The best way to help a person who habitually speaks delusionally is
- Ignore the delusional speech.
- Pay attention to sensible speech.
- Encourage other instances of cogency and common sense.
- Identify skill deficits. (The list in the previous post would be a good starting point.)
- Teach/coach the needed skills.
- Be patient
- Help the person find some measure of success, initially perhaps in small matters, but as skills develop, in more substantive areas.
- Remember that the skill deficits in question are ones that most of us take for granted (e.g. social interactions) but are extraordinarily taxing for the individuals concerned.
- Remember that delusional speech and “ordinary” speech are on a continuum. There is often a measure of cogency in delusional speech and a measure of nonsense in “ordinary” speech.
The brain is a pattern-seeking machine. It searches for meaning and regularity in the vast array of data presented to it by the senses. When a young person experiences profound failure within a social ethos in which failure is routinely condemned and censured, he has two options. He can acknowledge his skill deficits or he can search for an alternative explanation for the failure. The brain simply needs to make sense of what has happened/is happening and it is a small step to thoughts like “They’re out to get me,” or “I have special status that they don’t understand”, etc..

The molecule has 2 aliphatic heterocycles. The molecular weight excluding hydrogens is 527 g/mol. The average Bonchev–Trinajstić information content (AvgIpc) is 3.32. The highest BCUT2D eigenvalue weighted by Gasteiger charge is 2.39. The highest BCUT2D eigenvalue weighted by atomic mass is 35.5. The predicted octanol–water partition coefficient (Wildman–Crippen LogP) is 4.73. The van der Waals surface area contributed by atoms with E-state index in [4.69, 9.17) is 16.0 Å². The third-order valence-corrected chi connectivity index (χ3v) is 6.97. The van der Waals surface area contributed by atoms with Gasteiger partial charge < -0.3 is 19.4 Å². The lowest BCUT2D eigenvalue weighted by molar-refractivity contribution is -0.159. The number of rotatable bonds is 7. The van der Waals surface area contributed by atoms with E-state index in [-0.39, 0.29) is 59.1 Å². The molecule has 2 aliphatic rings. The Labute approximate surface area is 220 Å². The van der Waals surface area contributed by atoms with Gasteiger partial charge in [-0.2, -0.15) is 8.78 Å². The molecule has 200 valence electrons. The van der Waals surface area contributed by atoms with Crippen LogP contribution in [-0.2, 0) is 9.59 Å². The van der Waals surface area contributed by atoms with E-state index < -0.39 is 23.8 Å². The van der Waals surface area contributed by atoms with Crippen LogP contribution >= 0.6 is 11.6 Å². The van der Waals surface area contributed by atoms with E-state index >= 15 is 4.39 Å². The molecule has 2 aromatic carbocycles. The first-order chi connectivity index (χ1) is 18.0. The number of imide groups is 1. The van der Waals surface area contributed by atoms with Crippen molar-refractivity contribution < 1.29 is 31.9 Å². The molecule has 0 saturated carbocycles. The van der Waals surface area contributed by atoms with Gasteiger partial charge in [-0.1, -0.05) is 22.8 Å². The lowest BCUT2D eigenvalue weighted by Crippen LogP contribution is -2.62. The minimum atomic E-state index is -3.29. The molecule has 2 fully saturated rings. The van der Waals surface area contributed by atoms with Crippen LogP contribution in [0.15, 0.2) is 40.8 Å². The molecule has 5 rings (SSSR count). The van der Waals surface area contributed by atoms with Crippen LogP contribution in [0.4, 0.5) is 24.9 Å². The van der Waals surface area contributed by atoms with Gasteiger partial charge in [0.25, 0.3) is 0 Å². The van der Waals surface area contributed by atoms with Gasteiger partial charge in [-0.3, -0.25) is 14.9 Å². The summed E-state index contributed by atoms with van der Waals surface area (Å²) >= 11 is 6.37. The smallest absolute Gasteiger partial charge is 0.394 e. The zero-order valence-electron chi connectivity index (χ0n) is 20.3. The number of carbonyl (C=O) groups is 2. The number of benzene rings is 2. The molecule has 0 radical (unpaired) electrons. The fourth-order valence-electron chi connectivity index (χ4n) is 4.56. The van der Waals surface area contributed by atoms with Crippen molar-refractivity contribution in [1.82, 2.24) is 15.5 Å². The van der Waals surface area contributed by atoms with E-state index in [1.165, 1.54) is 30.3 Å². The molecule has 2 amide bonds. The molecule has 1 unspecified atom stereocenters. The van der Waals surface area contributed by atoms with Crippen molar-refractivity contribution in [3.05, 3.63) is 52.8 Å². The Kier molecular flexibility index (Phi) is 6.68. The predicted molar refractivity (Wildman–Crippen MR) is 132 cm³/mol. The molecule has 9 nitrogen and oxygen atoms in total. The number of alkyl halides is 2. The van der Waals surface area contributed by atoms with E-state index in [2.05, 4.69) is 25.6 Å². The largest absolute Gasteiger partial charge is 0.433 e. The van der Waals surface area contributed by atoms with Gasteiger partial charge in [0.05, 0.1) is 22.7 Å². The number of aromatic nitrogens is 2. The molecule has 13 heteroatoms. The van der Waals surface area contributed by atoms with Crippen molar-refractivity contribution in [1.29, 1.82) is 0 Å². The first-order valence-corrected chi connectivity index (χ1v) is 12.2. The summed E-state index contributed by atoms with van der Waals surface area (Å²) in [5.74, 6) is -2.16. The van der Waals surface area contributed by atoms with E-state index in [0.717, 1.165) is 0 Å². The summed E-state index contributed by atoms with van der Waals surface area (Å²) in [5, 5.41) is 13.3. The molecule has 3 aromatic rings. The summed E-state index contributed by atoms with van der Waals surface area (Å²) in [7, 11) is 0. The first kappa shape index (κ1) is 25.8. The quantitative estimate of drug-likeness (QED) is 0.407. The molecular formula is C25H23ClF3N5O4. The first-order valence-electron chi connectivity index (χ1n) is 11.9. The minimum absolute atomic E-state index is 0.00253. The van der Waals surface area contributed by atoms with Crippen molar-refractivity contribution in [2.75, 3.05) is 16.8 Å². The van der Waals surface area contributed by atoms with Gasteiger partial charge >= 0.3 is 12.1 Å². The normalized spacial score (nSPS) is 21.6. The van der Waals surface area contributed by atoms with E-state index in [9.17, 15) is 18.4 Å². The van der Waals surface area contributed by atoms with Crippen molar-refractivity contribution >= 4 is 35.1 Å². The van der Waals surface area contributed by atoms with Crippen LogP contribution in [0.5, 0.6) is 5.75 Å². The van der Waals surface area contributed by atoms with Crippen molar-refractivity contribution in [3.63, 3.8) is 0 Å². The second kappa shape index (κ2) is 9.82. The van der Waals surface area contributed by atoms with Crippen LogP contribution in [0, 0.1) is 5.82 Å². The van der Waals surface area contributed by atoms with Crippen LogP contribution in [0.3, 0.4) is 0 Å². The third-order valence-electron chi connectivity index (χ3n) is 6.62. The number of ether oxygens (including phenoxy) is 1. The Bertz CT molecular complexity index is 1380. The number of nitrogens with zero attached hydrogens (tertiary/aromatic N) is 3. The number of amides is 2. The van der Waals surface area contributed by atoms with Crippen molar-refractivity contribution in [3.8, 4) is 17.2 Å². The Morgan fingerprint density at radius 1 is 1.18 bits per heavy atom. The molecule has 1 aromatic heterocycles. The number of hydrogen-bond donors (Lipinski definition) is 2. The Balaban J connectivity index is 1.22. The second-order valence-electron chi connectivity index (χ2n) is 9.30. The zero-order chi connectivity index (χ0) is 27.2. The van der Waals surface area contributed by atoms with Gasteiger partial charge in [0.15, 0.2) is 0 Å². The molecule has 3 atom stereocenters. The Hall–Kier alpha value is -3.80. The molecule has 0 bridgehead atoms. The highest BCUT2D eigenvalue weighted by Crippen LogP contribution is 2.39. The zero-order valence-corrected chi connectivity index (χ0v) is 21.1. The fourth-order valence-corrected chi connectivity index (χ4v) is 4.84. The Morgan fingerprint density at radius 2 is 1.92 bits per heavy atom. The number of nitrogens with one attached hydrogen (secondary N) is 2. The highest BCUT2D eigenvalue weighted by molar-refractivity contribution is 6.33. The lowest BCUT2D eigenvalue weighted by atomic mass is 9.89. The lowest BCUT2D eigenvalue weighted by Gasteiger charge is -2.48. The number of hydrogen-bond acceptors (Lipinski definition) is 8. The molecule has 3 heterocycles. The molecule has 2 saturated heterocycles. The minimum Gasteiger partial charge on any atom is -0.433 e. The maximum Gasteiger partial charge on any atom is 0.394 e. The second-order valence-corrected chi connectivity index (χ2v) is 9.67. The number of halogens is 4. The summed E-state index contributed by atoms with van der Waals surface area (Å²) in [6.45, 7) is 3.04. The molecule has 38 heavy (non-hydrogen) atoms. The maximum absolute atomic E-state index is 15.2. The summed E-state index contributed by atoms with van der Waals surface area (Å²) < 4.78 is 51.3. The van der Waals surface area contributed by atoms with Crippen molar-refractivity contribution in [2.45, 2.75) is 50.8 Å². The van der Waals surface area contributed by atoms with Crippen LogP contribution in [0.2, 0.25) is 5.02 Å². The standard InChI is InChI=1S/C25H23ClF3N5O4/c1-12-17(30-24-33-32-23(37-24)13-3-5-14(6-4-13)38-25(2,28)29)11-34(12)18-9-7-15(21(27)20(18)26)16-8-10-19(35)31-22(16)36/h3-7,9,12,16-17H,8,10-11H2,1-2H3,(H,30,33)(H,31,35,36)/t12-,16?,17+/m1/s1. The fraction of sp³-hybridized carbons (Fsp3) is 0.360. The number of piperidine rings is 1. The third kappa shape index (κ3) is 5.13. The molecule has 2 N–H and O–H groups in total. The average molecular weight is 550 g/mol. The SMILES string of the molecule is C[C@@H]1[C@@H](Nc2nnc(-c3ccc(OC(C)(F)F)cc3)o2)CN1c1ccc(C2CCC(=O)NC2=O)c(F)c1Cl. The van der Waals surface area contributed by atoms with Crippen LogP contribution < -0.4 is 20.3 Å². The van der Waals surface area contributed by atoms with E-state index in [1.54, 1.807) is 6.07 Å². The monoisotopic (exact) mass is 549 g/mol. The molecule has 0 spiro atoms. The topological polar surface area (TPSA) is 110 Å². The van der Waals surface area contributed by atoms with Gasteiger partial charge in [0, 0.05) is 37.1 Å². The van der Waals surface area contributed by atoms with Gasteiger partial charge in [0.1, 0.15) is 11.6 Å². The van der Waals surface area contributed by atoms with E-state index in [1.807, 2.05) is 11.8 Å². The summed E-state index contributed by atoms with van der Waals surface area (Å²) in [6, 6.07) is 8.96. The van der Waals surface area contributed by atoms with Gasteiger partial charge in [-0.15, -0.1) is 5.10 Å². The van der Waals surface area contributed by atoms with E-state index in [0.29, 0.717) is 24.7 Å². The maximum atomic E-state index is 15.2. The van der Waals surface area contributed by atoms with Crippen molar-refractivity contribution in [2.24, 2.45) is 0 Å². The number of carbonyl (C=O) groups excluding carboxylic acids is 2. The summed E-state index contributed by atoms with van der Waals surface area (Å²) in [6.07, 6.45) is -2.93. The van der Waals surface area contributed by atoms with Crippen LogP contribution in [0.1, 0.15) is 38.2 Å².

Next post: Schizophrenia is not an illness, Part 3